Horizontal vertigo and psychasthenia
Border figures of the fantastic
in Border images, border narratives
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This chapter examines the aesthetics of the border by focusing on spatial border figures in situations where the sense of borders as constructs that articulate spatial frames and generate an impression of realism fails to provide this function. By analysing a set of twentieth-century fantastic narratives written in Spanish, French and English that mediate between realities and imaginaries in their treatment of borders, it examines their discourse of boundaries ontologically, narratologically and thematically. What is of particular interest is the function of two specific tropes that transgress the ‘realistic’ system of boundaries, operating according to the physics and logics of our extratextual world: horizontal vertigo – the loss of the border that puts an end to a physical space – and spatial psychasthenia – fusion of the body in space. Through analyses of fantastic texts by J.G. Ballard, Rosa Chacel and the TV episode ‘El asfalto’ from the classic Spanish series Historias para no dormir, the chapter shows the relevance of the fantastic for understanding of these border figures as well as border narratives and the configuration of human spatiality more generally.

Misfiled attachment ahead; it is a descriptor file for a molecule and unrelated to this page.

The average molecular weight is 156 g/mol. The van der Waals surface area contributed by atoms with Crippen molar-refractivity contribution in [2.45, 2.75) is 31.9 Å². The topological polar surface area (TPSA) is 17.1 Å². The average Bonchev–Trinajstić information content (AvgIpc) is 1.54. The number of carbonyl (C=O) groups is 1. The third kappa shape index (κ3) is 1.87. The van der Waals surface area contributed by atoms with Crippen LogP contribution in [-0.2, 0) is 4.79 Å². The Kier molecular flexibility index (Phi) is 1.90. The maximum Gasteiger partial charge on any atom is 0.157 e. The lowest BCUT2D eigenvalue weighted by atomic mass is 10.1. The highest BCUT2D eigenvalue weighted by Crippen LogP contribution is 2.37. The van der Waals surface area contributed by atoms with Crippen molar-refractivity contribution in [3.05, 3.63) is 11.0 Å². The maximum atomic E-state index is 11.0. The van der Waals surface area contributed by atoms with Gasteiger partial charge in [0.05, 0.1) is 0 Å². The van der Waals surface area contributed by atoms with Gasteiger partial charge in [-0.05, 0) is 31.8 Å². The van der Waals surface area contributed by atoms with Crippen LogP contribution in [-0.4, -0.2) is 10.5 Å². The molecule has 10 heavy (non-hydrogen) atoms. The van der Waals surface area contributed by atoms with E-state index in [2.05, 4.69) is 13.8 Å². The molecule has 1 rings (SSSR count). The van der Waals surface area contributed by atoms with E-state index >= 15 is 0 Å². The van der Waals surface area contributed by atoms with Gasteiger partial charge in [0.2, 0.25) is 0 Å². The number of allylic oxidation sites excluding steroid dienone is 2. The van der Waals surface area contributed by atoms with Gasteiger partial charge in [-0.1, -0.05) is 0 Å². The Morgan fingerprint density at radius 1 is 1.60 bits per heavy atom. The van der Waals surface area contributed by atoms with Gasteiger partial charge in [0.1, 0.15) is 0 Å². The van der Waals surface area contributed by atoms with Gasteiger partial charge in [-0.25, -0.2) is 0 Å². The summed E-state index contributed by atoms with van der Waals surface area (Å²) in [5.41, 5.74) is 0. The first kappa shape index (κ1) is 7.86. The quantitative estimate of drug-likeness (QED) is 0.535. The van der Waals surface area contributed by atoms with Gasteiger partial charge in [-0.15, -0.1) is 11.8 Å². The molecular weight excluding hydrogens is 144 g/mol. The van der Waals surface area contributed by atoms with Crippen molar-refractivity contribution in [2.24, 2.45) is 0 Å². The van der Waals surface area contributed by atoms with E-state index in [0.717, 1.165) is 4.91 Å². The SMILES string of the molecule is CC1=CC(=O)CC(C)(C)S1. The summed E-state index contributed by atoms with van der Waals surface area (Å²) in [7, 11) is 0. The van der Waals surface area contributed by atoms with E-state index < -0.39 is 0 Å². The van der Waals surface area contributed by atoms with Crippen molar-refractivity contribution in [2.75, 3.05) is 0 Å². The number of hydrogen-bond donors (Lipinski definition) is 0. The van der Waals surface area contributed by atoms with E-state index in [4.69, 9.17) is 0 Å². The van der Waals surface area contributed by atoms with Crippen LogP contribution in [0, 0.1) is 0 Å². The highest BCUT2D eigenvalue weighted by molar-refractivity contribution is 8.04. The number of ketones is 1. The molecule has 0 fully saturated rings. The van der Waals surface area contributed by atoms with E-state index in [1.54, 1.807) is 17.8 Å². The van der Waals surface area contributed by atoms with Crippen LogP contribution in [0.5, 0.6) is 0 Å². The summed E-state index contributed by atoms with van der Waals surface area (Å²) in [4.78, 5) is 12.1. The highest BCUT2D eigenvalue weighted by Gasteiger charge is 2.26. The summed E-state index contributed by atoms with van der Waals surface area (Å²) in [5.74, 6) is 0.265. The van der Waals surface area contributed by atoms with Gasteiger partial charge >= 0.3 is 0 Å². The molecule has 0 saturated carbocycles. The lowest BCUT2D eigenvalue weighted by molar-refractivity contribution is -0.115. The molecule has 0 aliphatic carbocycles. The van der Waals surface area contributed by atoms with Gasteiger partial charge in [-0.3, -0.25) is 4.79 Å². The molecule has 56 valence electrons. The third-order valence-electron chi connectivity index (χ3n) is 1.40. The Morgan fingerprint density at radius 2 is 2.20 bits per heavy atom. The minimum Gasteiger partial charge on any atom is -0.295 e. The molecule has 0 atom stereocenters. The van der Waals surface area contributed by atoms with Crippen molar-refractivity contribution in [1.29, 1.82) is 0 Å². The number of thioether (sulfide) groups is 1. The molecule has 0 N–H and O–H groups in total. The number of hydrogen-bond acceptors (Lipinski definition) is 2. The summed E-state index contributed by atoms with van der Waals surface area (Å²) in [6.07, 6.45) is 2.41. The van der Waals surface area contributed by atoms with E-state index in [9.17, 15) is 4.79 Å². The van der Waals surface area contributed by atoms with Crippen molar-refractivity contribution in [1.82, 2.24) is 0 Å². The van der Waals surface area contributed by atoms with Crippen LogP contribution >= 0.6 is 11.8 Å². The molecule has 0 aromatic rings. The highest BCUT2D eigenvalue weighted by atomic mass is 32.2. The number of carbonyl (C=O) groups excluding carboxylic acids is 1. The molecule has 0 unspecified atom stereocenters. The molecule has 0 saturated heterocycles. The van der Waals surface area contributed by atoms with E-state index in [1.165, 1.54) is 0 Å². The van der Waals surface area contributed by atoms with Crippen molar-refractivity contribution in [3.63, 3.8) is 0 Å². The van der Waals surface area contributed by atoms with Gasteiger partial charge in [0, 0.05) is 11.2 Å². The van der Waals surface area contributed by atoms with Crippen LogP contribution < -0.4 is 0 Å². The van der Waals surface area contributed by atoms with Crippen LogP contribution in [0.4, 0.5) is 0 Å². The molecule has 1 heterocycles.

Border images, border narratives

The political aesthetics of boundaries and crossings

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